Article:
When embarking on the heroes journey, you may find that navigating your user interface for your skills and attributes is rather clunky and not very intuitive. When possible, using a tutorial with the help of a guide can greatly improve your chances of success. At the very least learning how to read and understand your skill and attribute tree can set you in the right direction. So what are skills and attributes, and why do they even matter?
What are Attributes?
Attributes are your basic physical traits. Strength, speed, endurance, agility. Generally speaking when you are working out, you are attempting to improve one, some, or all of these attributes. They are the limits of what you can pick up or carry, how quickly you can get what you're carrying from point A to point B, how far a distance you can carry the object between point A and point B, and how many movements or changes in direction you can make while moving from point A to point B.
Most of the time if you find yourself using your attributes, the quest in question requires a mix of some to all of them. It is very rare that your quest simply requires you to pick something up and replace the object in the same spot you found it. However! When working to level up your attributes, you are best served by focusing on one attribute at a time. Whether it be through a full cycle of training that you spend on one specific attribute, or splitting up your workouts through out the week to focus on separate attributes.
The reason you want to focus on one attribute at a time is because they are applied generically to a variety of events, and trying to predetermine which events you're going to encounter is highly improbable. By linearly focusing on one attribute at a time, you can clearly see your progress as you level up, and have a better estimate of whether or not your current level can successfully interact with a situation.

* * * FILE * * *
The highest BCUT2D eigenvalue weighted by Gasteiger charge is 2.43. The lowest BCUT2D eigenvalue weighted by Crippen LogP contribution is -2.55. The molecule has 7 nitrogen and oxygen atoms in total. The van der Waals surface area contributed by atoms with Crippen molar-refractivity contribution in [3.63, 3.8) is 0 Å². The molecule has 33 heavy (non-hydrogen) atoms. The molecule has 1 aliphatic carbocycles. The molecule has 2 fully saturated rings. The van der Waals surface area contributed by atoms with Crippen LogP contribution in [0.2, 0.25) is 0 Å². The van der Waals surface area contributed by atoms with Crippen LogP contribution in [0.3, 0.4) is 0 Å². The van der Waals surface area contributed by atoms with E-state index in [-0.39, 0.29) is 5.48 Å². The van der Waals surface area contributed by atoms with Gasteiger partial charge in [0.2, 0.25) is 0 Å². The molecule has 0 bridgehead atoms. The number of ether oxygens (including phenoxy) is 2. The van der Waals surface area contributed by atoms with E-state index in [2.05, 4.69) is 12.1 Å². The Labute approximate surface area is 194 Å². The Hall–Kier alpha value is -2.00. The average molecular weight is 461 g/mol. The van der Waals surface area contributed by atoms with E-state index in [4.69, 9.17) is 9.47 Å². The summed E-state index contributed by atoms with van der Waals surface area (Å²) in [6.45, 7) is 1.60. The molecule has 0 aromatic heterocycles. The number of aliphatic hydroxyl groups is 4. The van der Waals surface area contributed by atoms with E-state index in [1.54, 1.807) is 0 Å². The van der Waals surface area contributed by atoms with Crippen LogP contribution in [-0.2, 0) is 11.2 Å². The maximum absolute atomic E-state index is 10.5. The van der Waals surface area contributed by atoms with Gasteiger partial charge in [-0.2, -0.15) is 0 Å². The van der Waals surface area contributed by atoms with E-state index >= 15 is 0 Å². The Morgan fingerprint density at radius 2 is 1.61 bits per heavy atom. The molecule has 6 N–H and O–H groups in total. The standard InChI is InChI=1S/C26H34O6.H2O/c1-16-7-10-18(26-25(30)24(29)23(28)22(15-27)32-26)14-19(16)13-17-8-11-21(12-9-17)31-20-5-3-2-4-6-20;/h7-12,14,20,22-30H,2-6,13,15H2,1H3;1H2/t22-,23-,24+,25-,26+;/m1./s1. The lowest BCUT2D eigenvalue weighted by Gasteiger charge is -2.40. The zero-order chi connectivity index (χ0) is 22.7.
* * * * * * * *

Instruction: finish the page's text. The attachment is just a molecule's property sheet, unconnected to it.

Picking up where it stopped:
What are Skills
Skills are abilities that utilize your attributes. They are movement patterns, ranges of motion, or tool use. We use the word tool loosely. It doesn't have to be a crescent wrench or help you build something. It can be a toy, game, a weapon, or any other object that requires your interaction to be used. Your skills are the creative outlets for using your attributes. Much like with your attributes, you're best served by focusing on one skill at a time.
Not so much for keeping track of the linear progression, but more because of the time consumption required for success. There is a direct correlation between the amount of time spent practicing a skill, and the point at which it becomes an unconscious response. Leveling up a skill starts at the first point of it becoming unconscious. If you have to think about executing a skill before doing so, you have already been slayed.